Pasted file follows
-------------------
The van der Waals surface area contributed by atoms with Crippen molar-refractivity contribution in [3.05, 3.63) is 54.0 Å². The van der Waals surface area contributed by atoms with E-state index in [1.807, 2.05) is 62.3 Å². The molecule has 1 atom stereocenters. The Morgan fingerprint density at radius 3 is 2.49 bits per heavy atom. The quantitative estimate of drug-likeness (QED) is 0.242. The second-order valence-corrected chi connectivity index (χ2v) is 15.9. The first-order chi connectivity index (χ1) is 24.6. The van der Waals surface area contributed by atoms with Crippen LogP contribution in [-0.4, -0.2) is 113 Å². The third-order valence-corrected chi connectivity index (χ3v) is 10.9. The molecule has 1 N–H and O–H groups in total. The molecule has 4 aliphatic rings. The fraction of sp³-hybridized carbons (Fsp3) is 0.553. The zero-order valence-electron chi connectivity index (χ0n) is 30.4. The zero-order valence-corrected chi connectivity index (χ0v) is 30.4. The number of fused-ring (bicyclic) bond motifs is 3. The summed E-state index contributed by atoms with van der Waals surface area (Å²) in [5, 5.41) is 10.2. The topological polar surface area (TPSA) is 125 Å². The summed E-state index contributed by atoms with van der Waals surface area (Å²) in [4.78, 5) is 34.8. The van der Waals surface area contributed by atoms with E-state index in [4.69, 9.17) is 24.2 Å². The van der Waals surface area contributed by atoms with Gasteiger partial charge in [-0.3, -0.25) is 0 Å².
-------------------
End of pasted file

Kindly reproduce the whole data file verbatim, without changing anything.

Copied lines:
The van der Waals surface area contributed by atoms with Crippen molar-refractivity contribution in [3.05, 3.63) is 54.0 Å². The van der Waals surface area contributed by atoms with E-state index in [1.807, 2.05) is 62.3 Å². The molecule has 1 atom stereocenters. The Morgan fingerprint density at radius 3 is 2.49 bits per heavy atom. The quantitative estimate of drug-likeness (QED) is 0.242. The second-order valence-corrected chi connectivity index (χ2v) is 15.9. The first-order chi connectivity index (χ1) is 24.6. The van der Waals surface area contributed by atoms with Crippen LogP contribution in [-0.4, -0.2) is 113 Å². The third-order valence-corrected chi connectivity index (χ3v) is 10.9. The molecule has 1 N–H and O–H groups in total. The molecule has 4 aliphatic rings. The fraction of sp³-hybridized carbons (Fsp3) is 0.553. The zero-order valence-electron chi connectivity index (χ0n) is 30.4. The zero-order valence-corrected chi connectivity index (χ0v) is 30.4. The number of fused-ring (bicyclic) bond motifs is 3. The summed E-state index contributed by atoms with van der Waals surface area (Å²) in [5, 5.41) is 10.2. The topological polar surface area (TPSA) is 125 Å². The summed E-state index contributed by atoms with van der Waals surface area (Å²) in [4.78, 5) is 34.8. The van der Waals surface area contributed by atoms with E-state index in [4.69, 9.17) is 24.2 Å². The van der Waals surface area contributed by atoms with Gasteiger partial charge in [-0.3, -0.25) is 0 Å².